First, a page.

Earlier this summer, Lakeland hired Regenesis to own, finance and maintain 15,000 solar hot water systems for customers in Lakeland Electric’s service territory. The systems will be a mix of active and passive SHW systems, equaling about 30MW. Regenesis is a renewable energy service company that owns and operates solar assets in the U.S.
According to Jeff Curry, Lakeland Electric’s Alternative Energy Coordinator, the 15,000 systems represent about 15% of LE’s customers. Eligible customers who participate in the program will pay a flat $35/monthly service fee based on the energy delivered by the SHW system. Lakeland is planning for a January launch of this program.
Three presentations at 2:00, 4:00 and 6:00 p.m. by Regenesis Power, Lakeland Electric, and Polk State College gave attendees an overview of LE’s program. More than 60 attendees, men and women of all ages, showed up for all three presentations.
“It was a mix of individuals, consumers interested in solar, as well as solar and electrical contractors,” said Regenesis’s Antony Milner, Chief Marketing Officer. “In fact, a woman who came to the 2:00 session returned for the 6:00 session with her husband.”
Although the 6:00 session was mostly trade and construction workers, Curry said that there was a healthy blend of people looking for clerical, administrative and marketing jobs.
Lakeland Electric has logged in more than 10 years of experience with solar hot water systems. Since 1997, when it installed its first pilot solar hot water system, to the more than 30 systems in early 2000, LE learned valuable lessons about meter reading and billing, O&M realities, freeze conditions, hurricane survival, real estate transactions and insurance coverage, and, most importantly, how to nurture and maintain customer confidence.
“In a June 2009 questionnaire, 74% of LE customers said they were very likely or somewhat likely to participate in the solar hot water program if the out-of-pocket cost was about $1/day,” said Curry. “Customers responded even more favorably—82%–when we asked if they would participate if the cost of solar energy wouldn’t increase for 20 years. That was enough for us to know we were on the right path with our customers—that they agreed with our goals of offering an affordable, environmentally conscious solar energy option to traditional energy for heating water.”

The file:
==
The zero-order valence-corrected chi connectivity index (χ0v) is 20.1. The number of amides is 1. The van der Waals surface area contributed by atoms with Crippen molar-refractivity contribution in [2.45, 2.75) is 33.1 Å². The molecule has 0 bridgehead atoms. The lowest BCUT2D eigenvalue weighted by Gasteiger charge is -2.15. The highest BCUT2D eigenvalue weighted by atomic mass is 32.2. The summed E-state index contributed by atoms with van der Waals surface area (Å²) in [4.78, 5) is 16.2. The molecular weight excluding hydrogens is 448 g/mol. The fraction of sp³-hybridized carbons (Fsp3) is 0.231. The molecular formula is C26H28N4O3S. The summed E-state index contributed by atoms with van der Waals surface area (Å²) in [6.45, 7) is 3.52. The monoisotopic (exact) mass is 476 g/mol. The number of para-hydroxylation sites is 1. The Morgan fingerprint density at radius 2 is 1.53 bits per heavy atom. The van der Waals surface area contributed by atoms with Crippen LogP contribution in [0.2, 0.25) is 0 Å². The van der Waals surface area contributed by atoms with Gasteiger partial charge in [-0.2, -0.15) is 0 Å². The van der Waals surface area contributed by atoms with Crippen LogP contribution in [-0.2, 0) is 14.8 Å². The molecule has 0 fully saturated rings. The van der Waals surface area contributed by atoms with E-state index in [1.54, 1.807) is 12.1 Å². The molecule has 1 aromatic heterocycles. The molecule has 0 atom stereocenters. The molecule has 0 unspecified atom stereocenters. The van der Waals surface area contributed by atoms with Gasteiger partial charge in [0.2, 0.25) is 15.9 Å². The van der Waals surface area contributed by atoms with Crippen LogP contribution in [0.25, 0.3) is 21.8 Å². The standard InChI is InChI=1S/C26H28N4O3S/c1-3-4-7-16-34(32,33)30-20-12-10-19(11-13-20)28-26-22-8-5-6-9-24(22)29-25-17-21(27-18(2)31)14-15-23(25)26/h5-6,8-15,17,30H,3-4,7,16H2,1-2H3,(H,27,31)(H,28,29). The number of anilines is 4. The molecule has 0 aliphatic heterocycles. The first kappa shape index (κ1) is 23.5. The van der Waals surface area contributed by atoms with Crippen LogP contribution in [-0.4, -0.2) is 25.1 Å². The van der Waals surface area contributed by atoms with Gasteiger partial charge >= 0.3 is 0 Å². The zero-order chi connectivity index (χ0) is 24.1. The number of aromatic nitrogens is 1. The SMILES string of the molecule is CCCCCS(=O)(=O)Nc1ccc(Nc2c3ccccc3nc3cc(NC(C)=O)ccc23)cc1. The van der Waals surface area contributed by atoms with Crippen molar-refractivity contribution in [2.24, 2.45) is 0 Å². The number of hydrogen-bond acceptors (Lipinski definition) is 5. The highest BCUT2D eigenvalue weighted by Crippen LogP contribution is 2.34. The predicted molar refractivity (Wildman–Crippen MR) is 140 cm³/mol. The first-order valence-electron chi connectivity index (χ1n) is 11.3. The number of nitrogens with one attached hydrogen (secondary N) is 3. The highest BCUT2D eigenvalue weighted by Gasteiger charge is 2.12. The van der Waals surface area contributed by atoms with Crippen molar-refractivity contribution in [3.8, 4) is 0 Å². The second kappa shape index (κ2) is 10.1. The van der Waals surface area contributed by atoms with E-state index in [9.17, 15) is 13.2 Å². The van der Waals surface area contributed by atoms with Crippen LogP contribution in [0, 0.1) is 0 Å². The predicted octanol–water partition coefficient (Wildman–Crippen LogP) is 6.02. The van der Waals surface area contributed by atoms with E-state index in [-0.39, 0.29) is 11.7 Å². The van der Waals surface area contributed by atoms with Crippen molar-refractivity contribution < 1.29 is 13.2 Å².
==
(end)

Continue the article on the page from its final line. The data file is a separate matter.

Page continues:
Sharing the agenda with Regenesis Power and Lakeland Electric was Everton Jackson, Design, Construction and Sustainability Institute (DCS) at Polk State College (PSC). The DSC offers solar electric and solar domestic hot water curriculum at Polk State. Jackson also said that grant funding is available to offset training costs.
“We wanted to make sure that people who are interested in getting into the industry have a local, qualified path to training opportunities,” said John Pinlholster, Regenesis’s Chief Operating Officer/Thermal Division.
Dell Jones, Vice President, Renewable Project Development for Regenesis Power, is heading up the training component for this project. Jones is NABCEP-certified, and sits on the NABCEP Board of Directors.
“We’re strong supporters of NABCEP,” said Pinholster. “With Dell on our team, and director of training, it enables us to weave together our goals to have Regenesis installers NABCEP-certified.”
While no matches happened at this job fair, follow-ups are in the offing.
“Regeneisis is looking at the entire gamut of personnel,” said Pinholster, “from territory managers, warehouse managers, sales, installers, clerical, administrative. While we’re not hiring all of those skill sets just yet, we fully expect to gear up to that level of need as the program takes off.”
According to Curry, Lakeland Electric’s infrastructure is in place, thanks to its 10-year pilot program.
Plans are for a soft launch to about 100 charter customers by January 31, 2010, then by middle of Q1, the official launch of the program will occur.
“We’ve been waiting years to do this,” said Curry. “We’re ready.”